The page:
As part of the Post-2015 development agenda, we shall have to address the means of implementation, in terms of financial resources, technology development, transfer and capacity-building. This will require a strengthened global partnership, one that will foster partnerships between and among governments; provide for an increased role of the private sector; ensure a fair international trading regime; and foster national and foreign direct investments.
Our ultimate objective should be to formulate a transformative agenda that supports global solutions, guides national development efforts, and empowers people to improve their livelihoods and determine their own future.
Climate change, which continues largely unabated, is one of the defining global challenges of our time. Its adverse effects are evident in persistent extreme weather conditions, floods, extended droughts and rising sea-levels. No doubt, these effects threaten humanity’s very existence. Small Island States, in particular, are becoming increasingly vulnerable.
To preserve Planet Earth for ourselves and succeeding generations, we have an obligation to combat climate change, through, inter alia, mitigation and adaptation measures. Climate change financing and technology transfer will be particularly central to this cause.
It is therefore important that during the 69th Session, we provide appropriate impetus and momentum to the on-going process under the UN Framework Convention on Climate Change (UNFCCC), to reach a global agreement on climate change in 2015.
The coming year will be of historic significance, as it will mark the seventieth anniversary of the United Nations. Today, the world is vastly different from what it was in 1945. While the principles of the organization remain solid, the changing world necessitates that, we adjust to the new and changing realities. Central to this, is the continuous revitalization of the General Assembly; and reform of the Security Council and other relevant UN bodies. The Intergovernmental Negotiations (IGN) process on Security Council reform has not yet made the desired progress. I will be working with all of you, Member States, to make further progress on this important issue.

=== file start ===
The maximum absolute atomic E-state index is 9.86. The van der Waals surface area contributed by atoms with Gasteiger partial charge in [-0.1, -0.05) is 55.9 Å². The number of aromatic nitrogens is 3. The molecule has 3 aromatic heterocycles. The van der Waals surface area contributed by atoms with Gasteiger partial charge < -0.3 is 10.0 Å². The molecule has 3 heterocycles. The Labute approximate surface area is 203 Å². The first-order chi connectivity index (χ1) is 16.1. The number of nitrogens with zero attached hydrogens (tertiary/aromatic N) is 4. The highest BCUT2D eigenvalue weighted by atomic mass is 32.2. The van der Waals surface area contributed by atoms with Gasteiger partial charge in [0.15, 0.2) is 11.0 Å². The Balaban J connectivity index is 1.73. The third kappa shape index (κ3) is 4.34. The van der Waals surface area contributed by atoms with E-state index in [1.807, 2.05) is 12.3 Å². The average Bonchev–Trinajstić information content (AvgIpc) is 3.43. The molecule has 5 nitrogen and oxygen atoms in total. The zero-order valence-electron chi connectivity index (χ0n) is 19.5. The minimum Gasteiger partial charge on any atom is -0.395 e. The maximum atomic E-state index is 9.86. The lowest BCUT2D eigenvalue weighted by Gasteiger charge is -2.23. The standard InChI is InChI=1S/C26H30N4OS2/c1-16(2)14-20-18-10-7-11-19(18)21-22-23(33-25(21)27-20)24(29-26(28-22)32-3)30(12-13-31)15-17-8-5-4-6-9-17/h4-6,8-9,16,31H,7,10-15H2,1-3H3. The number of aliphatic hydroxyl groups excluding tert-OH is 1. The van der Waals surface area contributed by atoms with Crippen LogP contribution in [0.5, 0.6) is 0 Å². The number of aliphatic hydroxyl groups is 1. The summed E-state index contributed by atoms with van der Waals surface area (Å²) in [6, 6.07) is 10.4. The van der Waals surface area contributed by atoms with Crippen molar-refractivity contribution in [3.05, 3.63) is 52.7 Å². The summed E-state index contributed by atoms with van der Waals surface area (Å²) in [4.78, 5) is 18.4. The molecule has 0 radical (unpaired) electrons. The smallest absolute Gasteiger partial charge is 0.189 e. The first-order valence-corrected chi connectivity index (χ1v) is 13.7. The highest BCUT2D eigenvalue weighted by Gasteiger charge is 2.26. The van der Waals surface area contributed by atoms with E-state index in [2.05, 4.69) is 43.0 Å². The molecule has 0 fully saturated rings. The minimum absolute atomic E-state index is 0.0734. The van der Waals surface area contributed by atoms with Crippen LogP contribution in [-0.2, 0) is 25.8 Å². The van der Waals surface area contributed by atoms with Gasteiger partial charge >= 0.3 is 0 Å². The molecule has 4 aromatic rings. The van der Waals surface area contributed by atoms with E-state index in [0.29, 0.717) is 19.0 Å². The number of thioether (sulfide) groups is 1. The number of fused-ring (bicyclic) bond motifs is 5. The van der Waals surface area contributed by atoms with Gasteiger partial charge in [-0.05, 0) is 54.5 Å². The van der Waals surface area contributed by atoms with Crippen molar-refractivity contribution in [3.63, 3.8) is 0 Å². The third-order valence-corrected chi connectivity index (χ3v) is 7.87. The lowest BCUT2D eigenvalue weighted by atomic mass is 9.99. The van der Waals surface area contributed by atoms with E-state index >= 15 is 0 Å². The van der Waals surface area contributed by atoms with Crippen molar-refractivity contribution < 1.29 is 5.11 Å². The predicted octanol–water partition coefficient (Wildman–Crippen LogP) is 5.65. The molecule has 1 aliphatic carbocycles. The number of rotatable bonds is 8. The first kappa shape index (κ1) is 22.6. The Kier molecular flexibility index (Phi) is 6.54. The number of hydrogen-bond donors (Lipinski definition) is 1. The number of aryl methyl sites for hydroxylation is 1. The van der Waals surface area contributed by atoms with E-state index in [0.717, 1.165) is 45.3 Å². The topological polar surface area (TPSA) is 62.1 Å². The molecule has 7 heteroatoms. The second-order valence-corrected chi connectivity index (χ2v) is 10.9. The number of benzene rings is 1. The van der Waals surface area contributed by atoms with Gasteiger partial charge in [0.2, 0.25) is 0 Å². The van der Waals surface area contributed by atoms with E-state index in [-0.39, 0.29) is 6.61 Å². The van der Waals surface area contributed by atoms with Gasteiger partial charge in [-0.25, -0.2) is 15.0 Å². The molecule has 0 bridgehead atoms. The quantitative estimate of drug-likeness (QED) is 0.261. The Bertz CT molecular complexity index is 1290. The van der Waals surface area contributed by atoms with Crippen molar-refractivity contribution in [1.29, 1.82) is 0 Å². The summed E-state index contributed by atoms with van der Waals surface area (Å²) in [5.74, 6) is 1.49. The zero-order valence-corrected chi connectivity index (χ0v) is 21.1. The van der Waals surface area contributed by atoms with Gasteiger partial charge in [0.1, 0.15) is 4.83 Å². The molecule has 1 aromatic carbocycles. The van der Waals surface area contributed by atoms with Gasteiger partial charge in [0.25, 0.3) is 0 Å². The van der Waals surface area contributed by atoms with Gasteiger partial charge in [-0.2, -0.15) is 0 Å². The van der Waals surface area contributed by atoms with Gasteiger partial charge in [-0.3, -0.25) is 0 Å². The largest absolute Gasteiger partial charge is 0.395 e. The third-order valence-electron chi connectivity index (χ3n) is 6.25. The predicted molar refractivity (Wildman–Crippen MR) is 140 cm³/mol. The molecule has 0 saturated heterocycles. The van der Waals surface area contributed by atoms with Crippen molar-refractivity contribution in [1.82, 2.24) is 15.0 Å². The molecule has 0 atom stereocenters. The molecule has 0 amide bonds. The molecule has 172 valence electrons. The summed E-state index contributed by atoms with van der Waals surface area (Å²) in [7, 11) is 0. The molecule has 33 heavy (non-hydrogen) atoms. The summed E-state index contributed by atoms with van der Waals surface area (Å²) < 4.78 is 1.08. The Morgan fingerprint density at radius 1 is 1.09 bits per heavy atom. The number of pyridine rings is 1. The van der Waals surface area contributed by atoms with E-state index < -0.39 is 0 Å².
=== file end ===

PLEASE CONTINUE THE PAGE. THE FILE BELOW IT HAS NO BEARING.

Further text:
At operational level, experience has shown that fostering cooperation between the UN and regional and sub-regional organizations, positively contributes to development, and maintenance of peace and security.
We have seen many successes in different parts of the world, especially Africa, where the UN and different regional organizations, have utilized their unique and complementary capacities to resolve conflicts. I am convinced that this cooperation has yet to reach its full potential and should be substantially strengthened. I also believe that we should strengthen cooperation and coordination among regional organisations themselves to address common challenges.
We need to exert greater efforts and initiatives towards peaceful settlement of disputes, as envisaged in Article 33 of the UN Charter. Conflict prevention is a cheaper and more sustainable option. In post-conflict situations, we need to step up peacebuilding efforts, and support countries to build effective national institutions. This is essential in avoiding a relapse, and enabling those countries to move towards sustainable peace, reconstruction, economic recovery, and development.
We should also strengthen our collective resolve to counter the forces that fuel polarization and extremism. Many times, this tension has manifested itself in violent terrorist attacks, serving as a constant reminder of the threat of extremist ideology.